A poem about ancestry and the distances between us, inspired by Tony Walsh
I never really thought about my own Irish ancestry, growing up in Manchester. You didn’t really have to. It was everywhere; from the surnames in the register at school to the voices in the pubs I worked in whilst at college, I never thought of it as separate in anyway from the bricks and mortar of the city; it was a natural part of Manchester. Your name is something you see on the front of exercise books in your own hand, something written endless times but rarely studied. I didn’t recognise it as Irish until much later.
My granddad on my Dad’s side was a distant figure, and it was only when he died that my Dad really talked about him and about his family background. His story is patchy, shadowy, reserved for the hazy end of nights in the pub, before the lights come on and you’re asked to leave. A kind of half-remembered song. Mt granddad was a soldier, saw action in WW2 and was never quite the same. His own father and his Irish grandfather belong to the smoky, cobbled streets of Manchester and Salford in the blackened mill towns of yesterday. Originally from Cork (we think), my great grandfather (or is it great-great grandfather?) came across to England to work on the Manchester Ship Canal, like so many others. And that’s about as much as I know. As a kid, I asked my dad but he was always sketchy, he talked about that generation of men in vague terms, as a kind of mythical race. He sketched a brief outline for me of tough men, digging canals, building roads and constructing the city.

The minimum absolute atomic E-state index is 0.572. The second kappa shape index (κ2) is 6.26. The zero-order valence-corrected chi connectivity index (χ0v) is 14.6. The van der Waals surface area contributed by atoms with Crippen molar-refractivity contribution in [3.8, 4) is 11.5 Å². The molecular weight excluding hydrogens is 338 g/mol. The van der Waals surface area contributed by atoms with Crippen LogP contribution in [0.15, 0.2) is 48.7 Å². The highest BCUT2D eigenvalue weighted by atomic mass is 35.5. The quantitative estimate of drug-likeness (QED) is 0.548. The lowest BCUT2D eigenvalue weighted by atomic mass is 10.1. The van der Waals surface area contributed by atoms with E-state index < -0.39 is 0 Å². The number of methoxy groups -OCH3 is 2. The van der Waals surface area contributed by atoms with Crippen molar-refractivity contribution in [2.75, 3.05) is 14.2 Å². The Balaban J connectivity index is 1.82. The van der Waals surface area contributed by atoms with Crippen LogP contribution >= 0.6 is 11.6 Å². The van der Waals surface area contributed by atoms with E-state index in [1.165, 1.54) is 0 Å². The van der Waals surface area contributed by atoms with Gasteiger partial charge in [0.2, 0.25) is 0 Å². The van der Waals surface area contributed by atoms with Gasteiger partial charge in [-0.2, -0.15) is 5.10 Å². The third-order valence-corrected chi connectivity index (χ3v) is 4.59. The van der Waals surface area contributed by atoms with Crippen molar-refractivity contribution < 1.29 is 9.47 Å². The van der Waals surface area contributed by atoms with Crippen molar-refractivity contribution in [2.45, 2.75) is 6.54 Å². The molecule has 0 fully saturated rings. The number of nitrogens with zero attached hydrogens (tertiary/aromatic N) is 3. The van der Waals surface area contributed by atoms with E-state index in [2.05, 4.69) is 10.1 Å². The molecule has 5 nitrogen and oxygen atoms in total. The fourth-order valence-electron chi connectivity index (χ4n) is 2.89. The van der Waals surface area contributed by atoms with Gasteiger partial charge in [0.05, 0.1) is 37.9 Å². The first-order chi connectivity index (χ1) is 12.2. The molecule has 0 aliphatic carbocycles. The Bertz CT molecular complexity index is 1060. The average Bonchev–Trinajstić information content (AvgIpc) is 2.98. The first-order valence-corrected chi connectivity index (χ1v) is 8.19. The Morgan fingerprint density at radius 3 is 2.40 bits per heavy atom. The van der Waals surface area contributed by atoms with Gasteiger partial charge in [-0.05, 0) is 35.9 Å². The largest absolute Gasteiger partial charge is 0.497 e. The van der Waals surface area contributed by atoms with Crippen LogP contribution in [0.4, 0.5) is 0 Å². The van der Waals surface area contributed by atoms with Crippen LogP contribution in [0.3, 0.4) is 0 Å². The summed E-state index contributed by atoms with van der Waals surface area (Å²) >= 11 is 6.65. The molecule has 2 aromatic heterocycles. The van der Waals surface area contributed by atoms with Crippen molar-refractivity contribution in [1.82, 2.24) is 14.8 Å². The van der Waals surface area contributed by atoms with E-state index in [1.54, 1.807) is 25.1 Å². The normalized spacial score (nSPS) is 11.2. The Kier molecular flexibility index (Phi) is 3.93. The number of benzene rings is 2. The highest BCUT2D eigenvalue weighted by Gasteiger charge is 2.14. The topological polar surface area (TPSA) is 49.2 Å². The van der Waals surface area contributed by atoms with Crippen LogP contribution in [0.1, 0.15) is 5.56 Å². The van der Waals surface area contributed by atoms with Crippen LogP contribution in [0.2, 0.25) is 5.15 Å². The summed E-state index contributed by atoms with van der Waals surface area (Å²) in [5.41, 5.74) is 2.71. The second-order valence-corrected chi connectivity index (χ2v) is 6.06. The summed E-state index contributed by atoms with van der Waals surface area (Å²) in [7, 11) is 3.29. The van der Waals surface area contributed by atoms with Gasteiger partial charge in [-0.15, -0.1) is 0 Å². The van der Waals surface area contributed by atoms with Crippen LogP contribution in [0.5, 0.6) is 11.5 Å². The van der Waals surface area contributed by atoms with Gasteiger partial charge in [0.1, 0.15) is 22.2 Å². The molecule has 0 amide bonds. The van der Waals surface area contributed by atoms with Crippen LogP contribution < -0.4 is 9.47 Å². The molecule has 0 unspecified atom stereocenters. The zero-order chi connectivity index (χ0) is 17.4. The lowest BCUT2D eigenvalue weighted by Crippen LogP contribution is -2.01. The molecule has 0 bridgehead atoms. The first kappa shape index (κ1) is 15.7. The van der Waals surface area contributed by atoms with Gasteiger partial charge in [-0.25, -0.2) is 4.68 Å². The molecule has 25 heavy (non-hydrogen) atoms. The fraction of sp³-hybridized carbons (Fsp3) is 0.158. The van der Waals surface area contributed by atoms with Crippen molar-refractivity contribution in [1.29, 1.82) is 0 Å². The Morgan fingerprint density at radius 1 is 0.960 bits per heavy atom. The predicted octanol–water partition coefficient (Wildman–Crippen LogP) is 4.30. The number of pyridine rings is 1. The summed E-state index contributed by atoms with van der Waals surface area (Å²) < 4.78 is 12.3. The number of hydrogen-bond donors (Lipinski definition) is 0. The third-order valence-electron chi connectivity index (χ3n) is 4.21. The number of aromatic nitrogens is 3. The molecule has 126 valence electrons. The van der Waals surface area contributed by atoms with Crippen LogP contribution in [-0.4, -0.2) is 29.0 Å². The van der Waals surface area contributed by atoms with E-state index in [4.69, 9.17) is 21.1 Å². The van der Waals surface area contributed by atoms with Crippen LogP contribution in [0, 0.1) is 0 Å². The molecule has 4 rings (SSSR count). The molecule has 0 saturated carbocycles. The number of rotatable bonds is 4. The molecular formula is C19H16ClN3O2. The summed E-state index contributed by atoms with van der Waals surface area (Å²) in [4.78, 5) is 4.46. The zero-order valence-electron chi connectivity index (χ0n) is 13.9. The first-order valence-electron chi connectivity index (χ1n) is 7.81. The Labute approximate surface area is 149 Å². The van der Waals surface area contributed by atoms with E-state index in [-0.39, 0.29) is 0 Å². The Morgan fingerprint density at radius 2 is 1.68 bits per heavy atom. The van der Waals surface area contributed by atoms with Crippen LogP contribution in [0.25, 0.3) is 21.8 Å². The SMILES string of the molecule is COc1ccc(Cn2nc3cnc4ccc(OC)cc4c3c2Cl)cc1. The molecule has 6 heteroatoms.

I had the privilege a year or two ago of hearing poet Tony Walsh read his brilliant poem ‘Silver Ribbons’ at the People’s History Museum. What struck me about the piece, a touching account of the lives of ‘the navigators’, the men who dug the Manchester Ship Canal, was that he didn’t present them as this army of uniform men; he gave them individual voices, brought them to life. He talks of individuals, of “Kennedy, a muck-shifter, the strongest in the land,” before stinging us with lines such as “we all put in a shilling on the day he lost his hand.” He carves out this montage of men, it’s like flicking through a photograph album, briefly lighting these faces from the dark pages of history, a bittersweet account of “husbands, fathers, brothers,” and “broken men sent home again.”
The poem struck a chord with me, and I wanted to write something, but felt unqualified – unlike Tony, my own Irish ancestry is further back, lost. So, I decided to write something about that, about the distance generated when the second generation becomes third and fourth and the voices of ancestry become buried. I dedicate this poem to Tony Walsh and all those descended from ‘the navigators.’ There’s a recording of Tony’s poem, ‘Silver Ribbons’ online here. And if you haven’t experienced Tony Walsh‘s poetry, go see him.
Fourth Generation Verbs
The verb he used that afternoon in History,
after English, was ‘settled’.
It sat in my mouth in the past tense
all the way home, like soil.
Settled. Like sediment, in rivers
swollen by storms.
I conjured up faces of the grandparents
of grandparents I barely knew
and when I got home and asked you,
you talked of them vaguely
with rough handed verb phrases,
dug out, asphalted, built.
I knelt in the yard, felt the moss between the paving flags,
scratched at the dirt, at thin tufts of grass.
They wouldn’t have been here
to this new estate, built when I was small
on imported sand, on stony fields,
no bones in this topsoil.
At night, I dream of reaching down,
down beneath the flags,
stretching through worms
to the roots of dead trees, long overturned,
where maybe once they rested,
by rivers, fished, held hands,